Childhood checks critical to vaccination

AMA Queensland has successfully advocated for pharmacists to be able to vaccinate in general practices and aged care. But a retail store is not the best place to vaccinate children under 5, AMA Queensland Vice President Dr Nick Yim has told ABC Brisbane.

Transcript: AMA Queensland Vice President, Dr Nick Yim, ABC Brisbane, Breakfast with Loretta Ryan and Joel Spreadborough, Monday 30 October 2023

Subject: Childhood immunisation appointments

LORETTA RYAN:   You know how important childhood immunisations are keeping little ones safe from all those childhood diseases. But rates are falling. So the state government has expanded the immunisations that pharmacists can give and increased the age range so they can give shots to kids as young as two. Doctors are a bit worried about this.

JOEL SPREADBOROUGH:   Yeah, Loretta, Dr Nick Yim is the Vice President of the Australian Medical Association Queensland. He was a pharmacist before training as a doctor, very well placed to speak on this. Good morning to you, Nick. What are the chief concerns around pharmacists giving two-year-olds their immunisations?

DR NICK YIM:   Good morning, everyone. One of the big concerns with pharmacists administering vaccines to children in a retail setting is it misses an opportunity. Many parents, grandparents know when they present to a GP for a childhood immunisation, such as at the age of four, it’s not just sticking a needle in the arm. It's all about asking those right questions. How are the kids going with their growth? Are they talking? Are they walking, are they throwing a ball?

And it also gives us the opportunity to see how the parents are going. Are they having difficulties at home? Are they having any depression, bit of anxiety? And we can address any concerns. So that's our biggest concern. We need to ensure that these immunisations are given the right location and also give us the opportunity to screen these children to ensure that these delays aren't going to occur in the school age years.

JOEL SPREADBOROUGH:   Nick, you were a pharmacist. You're well placed on this. Do you believe pharmacists could or should be trained to spot these same issues at vaccine appointments?

DR NICK YIM:   One of the great challenges is in pharmacy is the time pressures. You're juggling the act of dispensing medication, counselling, medication. But I know when I went through a university degree at pharmacy, we weren't educated on how to detect developmental delays in children and that's one of the great difficulties. So a pharmacist’s degree doesn't equal a GP's degree. I can't imagine how I could become a dispensing pharmacist currently because there's so much work that they're doing. Pharmacists do a great job in our community assisting with medications and also giving those vital education to the health care to the community.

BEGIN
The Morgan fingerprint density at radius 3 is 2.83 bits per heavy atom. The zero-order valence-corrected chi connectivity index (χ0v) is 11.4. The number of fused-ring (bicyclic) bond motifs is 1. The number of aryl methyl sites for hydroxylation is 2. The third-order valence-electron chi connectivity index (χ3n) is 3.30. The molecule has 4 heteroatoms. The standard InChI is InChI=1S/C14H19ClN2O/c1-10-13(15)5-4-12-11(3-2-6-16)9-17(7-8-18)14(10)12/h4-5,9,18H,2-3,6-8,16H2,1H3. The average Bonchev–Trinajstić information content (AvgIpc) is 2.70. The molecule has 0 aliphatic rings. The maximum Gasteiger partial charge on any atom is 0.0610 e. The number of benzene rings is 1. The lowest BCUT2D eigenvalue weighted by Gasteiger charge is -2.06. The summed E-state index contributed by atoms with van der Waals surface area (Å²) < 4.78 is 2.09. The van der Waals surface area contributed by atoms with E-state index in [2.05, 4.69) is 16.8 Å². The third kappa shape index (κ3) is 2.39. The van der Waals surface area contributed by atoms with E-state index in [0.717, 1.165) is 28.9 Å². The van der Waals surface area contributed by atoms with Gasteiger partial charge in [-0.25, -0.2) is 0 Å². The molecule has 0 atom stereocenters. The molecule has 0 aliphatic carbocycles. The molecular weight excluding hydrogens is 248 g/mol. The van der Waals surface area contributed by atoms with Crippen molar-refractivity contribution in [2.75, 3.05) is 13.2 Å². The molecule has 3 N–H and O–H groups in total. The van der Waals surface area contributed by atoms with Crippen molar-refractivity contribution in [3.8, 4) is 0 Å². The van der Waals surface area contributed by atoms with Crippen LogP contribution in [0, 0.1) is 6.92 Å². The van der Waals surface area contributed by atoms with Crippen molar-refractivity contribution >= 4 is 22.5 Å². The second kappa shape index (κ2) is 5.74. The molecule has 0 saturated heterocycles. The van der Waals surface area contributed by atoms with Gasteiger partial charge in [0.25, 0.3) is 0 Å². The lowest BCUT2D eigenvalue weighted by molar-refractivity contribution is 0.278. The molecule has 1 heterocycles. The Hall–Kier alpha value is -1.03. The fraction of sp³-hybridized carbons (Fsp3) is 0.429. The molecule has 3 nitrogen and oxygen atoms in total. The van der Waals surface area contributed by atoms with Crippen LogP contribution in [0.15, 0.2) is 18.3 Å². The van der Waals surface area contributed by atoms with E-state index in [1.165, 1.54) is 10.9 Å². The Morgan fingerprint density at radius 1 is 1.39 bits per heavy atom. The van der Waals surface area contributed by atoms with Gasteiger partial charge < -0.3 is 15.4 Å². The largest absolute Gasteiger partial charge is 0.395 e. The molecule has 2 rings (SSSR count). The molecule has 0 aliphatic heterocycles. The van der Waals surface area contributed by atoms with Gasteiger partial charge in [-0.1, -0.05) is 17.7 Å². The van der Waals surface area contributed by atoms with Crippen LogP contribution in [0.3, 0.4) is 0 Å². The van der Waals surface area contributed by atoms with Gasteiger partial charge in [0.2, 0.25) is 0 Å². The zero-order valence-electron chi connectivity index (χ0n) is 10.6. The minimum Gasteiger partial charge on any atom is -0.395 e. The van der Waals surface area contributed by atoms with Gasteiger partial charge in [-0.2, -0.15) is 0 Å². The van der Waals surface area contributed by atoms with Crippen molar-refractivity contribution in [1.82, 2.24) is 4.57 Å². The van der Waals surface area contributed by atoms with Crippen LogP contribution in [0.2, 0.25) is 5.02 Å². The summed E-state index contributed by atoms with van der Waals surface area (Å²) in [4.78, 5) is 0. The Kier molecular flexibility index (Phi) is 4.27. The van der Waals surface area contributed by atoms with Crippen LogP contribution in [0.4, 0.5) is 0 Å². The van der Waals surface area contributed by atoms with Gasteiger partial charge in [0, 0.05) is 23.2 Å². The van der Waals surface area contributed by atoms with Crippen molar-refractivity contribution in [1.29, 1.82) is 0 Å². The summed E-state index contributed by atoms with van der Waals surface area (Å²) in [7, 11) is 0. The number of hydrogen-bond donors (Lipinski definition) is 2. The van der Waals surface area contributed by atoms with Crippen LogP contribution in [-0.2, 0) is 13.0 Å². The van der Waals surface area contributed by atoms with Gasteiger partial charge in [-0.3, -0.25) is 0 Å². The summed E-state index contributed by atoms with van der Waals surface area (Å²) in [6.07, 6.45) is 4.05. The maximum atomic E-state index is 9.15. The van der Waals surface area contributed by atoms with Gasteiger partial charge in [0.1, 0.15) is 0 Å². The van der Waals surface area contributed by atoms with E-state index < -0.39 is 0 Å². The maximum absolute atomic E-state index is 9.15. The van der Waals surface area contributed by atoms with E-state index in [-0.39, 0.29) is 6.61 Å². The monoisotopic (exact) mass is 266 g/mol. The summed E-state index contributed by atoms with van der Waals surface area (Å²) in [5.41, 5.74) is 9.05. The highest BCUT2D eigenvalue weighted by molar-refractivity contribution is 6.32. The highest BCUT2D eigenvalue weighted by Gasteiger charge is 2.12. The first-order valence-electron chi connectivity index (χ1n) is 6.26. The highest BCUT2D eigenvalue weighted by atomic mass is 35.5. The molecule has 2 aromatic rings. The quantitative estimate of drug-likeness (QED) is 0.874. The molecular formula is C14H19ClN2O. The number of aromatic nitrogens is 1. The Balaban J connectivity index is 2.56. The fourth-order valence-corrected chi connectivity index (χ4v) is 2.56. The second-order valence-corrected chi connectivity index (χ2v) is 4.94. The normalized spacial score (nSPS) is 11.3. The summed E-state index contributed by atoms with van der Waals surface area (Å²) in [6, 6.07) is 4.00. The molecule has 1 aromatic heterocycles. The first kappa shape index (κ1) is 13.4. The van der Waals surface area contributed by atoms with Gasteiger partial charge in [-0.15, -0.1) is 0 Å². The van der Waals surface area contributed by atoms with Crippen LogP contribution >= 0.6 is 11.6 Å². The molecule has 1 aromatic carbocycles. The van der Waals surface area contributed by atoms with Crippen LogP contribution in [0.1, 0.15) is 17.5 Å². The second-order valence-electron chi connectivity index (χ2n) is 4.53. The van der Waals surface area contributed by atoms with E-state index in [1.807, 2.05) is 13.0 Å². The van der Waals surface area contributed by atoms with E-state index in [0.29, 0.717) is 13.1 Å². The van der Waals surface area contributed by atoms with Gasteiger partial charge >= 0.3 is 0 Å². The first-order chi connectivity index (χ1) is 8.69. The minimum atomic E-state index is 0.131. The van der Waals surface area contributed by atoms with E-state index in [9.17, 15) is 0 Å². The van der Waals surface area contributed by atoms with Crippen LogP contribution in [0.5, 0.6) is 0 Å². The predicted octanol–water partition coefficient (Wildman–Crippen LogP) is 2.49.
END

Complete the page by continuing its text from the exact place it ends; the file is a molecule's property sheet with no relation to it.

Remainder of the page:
LORETTA RYAN:   The idea, though, isn't it, is to make it more accessible, these vaccinations, and just make sure parents will take their kids in because the rates are falling? So that has to be a positive thing, though.

DR NICK YIM:   I think one thing we need to remember is the childhood vaccinations, they're not an emergency. We know when our child is going to turn four, for example. We know their birthday, they're going to have a birthday party, et cetera. Many of these immunisations need to be booked in advance and that's a key message. But the greater message is education of the community, of the importance of vaccinations. And that's the key thing.

One area that we've been advocating for is obviously ensuring that pharmacists can be immunising in other areas such as aged care and also general practice. That's another avenue because we ensure that they are working in a collaborative environment so we don't miss those checks for our children.

JOEL SPREADBOROUGH:   Dr Nick Yim, Vice President of Australian Medical Association, Queensland. At the end of the day, Nick, GP clinics are businesses. Is there concern that they'll lose patients if younger people are getting vaccinated at pharmacies?

DR NICK YIM:   I don't think that is a concern. We want to ensure that we are protecting our community, our children, because one of the big issues that we are seeing moving forward is obviously speech delay, physical delays. And also we need to ensure our parents and grandparents are coping well with some of the challenges that we're seeing.

LORETTA RYAN:   So will you be putting your concerns to the state Government?

DR NICK YIM:   Oh, definitely. We have put our concerns to the state Government.

LORETTA RYAN:   Okay. Dr Nick Yim, thanks for joining us.

DR NICK YIM:   Always a pleasure.

LORETTA RYAN:   What do you think? That's Dr Nick Yim, the Vice President of the Australian Medical Association Queensland. Would you be happy to take your kids to the pharmacy to get their shots? We all go, don't we? But as Dr Yim is saying, he's concerned about just the kids needing to get those regular checks with the GP. The GP can notice little things, little changes as they grow.

JOEL SPREADBOROUGH:   Yeah, I think that advice on detecting things early, things you might miss out on, that’s probably the biggest concern.

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